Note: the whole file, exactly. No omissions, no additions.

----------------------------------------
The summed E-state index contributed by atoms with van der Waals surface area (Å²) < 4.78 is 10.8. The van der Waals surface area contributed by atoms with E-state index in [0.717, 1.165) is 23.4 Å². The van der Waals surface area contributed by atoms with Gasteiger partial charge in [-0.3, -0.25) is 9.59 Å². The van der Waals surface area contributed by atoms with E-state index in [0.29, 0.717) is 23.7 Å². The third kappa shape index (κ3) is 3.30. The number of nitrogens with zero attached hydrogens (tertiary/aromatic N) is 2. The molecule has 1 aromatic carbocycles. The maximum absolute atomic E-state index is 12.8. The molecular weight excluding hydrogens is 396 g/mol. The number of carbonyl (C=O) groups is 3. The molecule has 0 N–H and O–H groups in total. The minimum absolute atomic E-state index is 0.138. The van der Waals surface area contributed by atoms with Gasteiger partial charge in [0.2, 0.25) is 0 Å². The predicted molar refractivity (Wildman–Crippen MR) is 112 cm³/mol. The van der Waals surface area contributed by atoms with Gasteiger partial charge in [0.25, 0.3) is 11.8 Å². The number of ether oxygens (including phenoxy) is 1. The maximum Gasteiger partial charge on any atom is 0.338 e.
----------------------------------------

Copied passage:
The summed E-state index contributed by atoms with van der Waals surface area (Å²) < 4.78 is 10.8. The van der Waals surface area contributed by atoms with E-state index in [0.717, 1.165) is 23.4 Å². The van der Waals surface area contributed by atoms with Gasteiger partial charge in [-0.3, -0.25) is 9.59 Å². The van der Waals surface area contributed by atoms with E-state index in [0.29, 0.717) is 23.7 Å². The third kappa shape index (κ3) is 3.30. The number of nitrogens with zero attached hydrogens (tertiary/aromatic N) is 2. The molecule has 1 aromatic carbocycles. The maximum absolute atomic E-state index is 12.8. The molecular weight excluding hydrogens is 396 g/mol. The number of carbonyl (C=O) groups is 3. The molecule has 0 N–H and O–H groups in total. The minimum absolute atomic E-state index is 0.138. The van der Waals surface area contributed by atoms with Gasteiger partial charge in [0.2, 0.25) is 0 Å². The predicted molar refractivity (Wildman–Crippen MR) is 112 cm³/mol. The van der Waals surface area contributed by atoms with Gasteiger partial charge in [0.25, 0.3) is 11.8 Å². The number of ether oxygens (including phenoxy) is 1. The maximum Gasteiger partial charge on any atom is 0.338 e.